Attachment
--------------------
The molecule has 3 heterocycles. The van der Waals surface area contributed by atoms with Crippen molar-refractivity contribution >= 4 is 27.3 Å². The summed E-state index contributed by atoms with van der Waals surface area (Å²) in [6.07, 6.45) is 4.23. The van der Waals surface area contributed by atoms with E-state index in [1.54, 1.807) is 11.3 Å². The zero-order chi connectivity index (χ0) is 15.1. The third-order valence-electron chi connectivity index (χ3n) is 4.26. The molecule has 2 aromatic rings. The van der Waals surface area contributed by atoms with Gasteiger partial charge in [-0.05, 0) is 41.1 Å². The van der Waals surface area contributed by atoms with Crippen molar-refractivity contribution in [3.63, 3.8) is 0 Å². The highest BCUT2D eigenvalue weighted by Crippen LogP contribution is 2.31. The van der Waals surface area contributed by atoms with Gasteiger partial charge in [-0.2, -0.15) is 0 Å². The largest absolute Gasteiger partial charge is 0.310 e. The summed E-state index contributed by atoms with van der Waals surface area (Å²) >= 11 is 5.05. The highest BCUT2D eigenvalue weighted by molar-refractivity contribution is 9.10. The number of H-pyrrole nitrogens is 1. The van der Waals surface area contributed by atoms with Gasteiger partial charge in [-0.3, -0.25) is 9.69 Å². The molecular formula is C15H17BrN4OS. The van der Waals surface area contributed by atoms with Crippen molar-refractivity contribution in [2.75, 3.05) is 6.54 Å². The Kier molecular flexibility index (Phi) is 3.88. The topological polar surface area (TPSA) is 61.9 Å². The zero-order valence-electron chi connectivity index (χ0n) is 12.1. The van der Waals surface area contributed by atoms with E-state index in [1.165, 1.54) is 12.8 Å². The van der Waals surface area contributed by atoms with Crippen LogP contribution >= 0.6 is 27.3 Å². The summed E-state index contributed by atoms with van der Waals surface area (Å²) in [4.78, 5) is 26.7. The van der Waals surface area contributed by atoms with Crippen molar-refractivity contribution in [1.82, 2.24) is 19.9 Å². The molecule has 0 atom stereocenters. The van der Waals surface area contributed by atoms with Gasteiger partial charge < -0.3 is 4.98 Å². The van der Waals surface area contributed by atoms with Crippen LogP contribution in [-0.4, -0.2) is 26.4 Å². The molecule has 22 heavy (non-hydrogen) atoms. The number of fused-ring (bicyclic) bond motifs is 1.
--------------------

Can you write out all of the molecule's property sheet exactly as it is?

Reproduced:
The molecule has 3 heterocycles. The van der Waals surface area contributed by atoms with Crippen molar-refractivity contribution >= 4 is 27.3 Å². The summed E-state index contributed by atoms with van der Waals surface area (Å²) in [6.07, 6.45) is 4.23. The van der Waals surface area contributed by atoms with E-state index in [1.54, 1.807) is 11.3 Å². The zero-order chi connectivity index (χ0) is 15.1. The third-order valence-electron chi connectivity index (χ3n) is 4.26. The molecule has 2 aromatic rings. The van der Waals surface area contributed by atoms with Gasteiger partial charge in [-0.05, 0) is 41.1 Å². The van der Waals surface area contributed by atoms with Crippen molar-refractivity contribution in [3.63, 3.8) is 0 Å². The highest BCUT2D eigenvalue weighted by Crippen LogP contribution is 2.31. The van der Waals surface area contributed by atoms with Gasteiger partial charge in [-0.2, -0.15) is 0 Å². The largest absolute Gasteiger partial charge is 0.310 e. The summed E-state index contributed by atoms with van der Waals surface area (Å²) >= 11 is 5.05. The highest BCUT2D eigenvalue weighted by molar-refractivity contribution is 9.10. The number of H-pyrrole nitrogens is 1. The van der Waals surface area contributed by atoms with Gasteiger partial charge in [-0.3, -0.25) is 9.69 Å². The molecular formula is C15H17BrN4OS. The van der Waals surface area contributed by atoms with Crippen molar-refractivity contribution in [2.75, 3.05) is 6.54 Å². The Kier molecular flexibility index (Phi) is 3.88. The topological polar surface area (TPSA) is 61.9 Å². The zero-order valence-electron chi connectivity index (χ0n) is 12.1. The van der Waals surface area contributed by atoms with E-state index in [1.165, 1.54) is 12.8 Å². The van der Waals surface area contributed by atoms with Crippen LogP contribution >= 0.6 is 27.3 Å². The summed E-state index contributed by atoms with van der Waals surface area (Å²) in [4.78, 5) is 26.7. The van der Waals surface area contributed by atoms with Crippen molar-refractivity contribution in [1.82, 2.24) is 19.9 Å². The molecule has 0 atom stereocenters. The van der Waals surface area contributed by atoms with Gasteiger partial charge < -0.3 is 4.98 Å². The van der Waals surface area contributed by atoms with Crippen LogP contribution in [-0.4, -0.2) is 26.4 Å². The molecule has 22 heavy (non-hydrogen) atoms. The number of fused-ring (bicyclic) bond motifs is 1.